Referring now to FIG. 7, the upper plastic bushing 18 is shown from side and bottom views. This bushing is construction so as to slip over the extension tube 14 (see FIGS. 1, 1A) and securely fit onto the top of the indexing pipe 12. Accordingly, bushing 18 provides a barrier between the indexing pipe 12 and the extension tube 14 to prevent metal-on-metal contact and wearing of the rotating parts. As embodied, bushing 18 has an upper diameter d8 and a lower diameter d10. The hollow part has a circular inner cavity with diameter d9. The part of the bushing 101 which inserts into the indexing pipe extends downward a height h22, and the upper lip 99 extends upwards a height h21. Additionally, the lip 99 carries a radius R3 at its intersection with the lower part 101.
As before, the embodied invention is intended to include any such measurements as can be used to practice this invention by those skilled in the art. The embodiment shown for this part uses the measurements consisting of: h21=1/8 inches; h22=11/4 inches; d8=21/4 inches; d9=1.900 inches; d10=2.100 inches; R3=1/64 inches; and the surface 98 chamfered 0.06 inches at 45 degrees (such measurements include tolerances of +/-5 degrees for angles, +/-1/32 for fractions, +/-0.015 for three place decimals, and +/-0.030 for two place decimals).
Referring now to FIG. 8, side and top views of the plastic lower pivot bearing 19 are shown. This cap-like bearing is constructed so as to fit over the bottom flange 58 of the central pivot core 16 (see FIGS. 1A and 4). Installation of the bearing 19 prevents metal-on-metal contact of the central pivot core 16 with the bottom of the indexing pipe 12 and pipe adaptor 20. As embodied, the bearing has height h23, an outer diameter d11, and a central cavity with diameter d13. The bottom end 106, having height h24, has a centralized through hole 104 of diameter d13.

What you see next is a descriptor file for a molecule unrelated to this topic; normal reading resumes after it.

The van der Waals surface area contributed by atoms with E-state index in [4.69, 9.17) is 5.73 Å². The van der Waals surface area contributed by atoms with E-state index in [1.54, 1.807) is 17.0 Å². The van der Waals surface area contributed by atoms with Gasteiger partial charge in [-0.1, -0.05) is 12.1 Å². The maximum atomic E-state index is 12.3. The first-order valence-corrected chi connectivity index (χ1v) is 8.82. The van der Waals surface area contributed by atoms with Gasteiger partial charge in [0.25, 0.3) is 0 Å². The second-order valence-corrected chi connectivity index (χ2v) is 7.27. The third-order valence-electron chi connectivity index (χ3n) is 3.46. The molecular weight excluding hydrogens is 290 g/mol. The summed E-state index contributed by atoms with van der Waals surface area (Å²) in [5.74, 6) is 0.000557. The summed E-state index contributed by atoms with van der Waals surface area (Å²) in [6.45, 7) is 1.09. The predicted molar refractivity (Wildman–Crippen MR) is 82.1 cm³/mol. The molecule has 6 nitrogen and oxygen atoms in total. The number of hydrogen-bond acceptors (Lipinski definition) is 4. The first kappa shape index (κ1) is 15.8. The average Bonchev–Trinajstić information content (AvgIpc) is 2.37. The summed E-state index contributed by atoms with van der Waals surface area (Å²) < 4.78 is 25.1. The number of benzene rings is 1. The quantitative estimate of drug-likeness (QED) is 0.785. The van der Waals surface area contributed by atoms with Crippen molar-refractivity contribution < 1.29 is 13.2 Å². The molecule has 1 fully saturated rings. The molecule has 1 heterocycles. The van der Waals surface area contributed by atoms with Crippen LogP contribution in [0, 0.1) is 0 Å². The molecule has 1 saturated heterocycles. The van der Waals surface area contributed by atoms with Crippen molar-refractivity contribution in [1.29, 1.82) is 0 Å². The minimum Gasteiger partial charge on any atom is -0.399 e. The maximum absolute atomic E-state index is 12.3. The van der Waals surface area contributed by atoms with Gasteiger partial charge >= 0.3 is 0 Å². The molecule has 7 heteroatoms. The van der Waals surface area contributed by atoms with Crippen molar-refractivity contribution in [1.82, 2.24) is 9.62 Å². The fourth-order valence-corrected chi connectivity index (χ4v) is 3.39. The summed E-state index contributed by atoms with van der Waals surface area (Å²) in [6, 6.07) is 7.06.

Once again, the embodied invention is intended to include any such measurements as can be used to practice this invention by those skilled in the art. The embodiment shown for this part uses the measurements consisting of: h23=1.250 inches; h24=0.200 inches; d11=1.965 inches; d12=1.750 inches; d13=11/4 inches; with surfaces 102 being chamfered 1/64 inches at 45 degrees, and surfaces 100 having a break on the edges of 0.005/0.010 inches at 45 degrees (such measurements include tolerances of +/-5 degrees for angles, +/-1/8 for fractions, +/-0.005 for three place decimals, and +/-0.020 for two place decimals).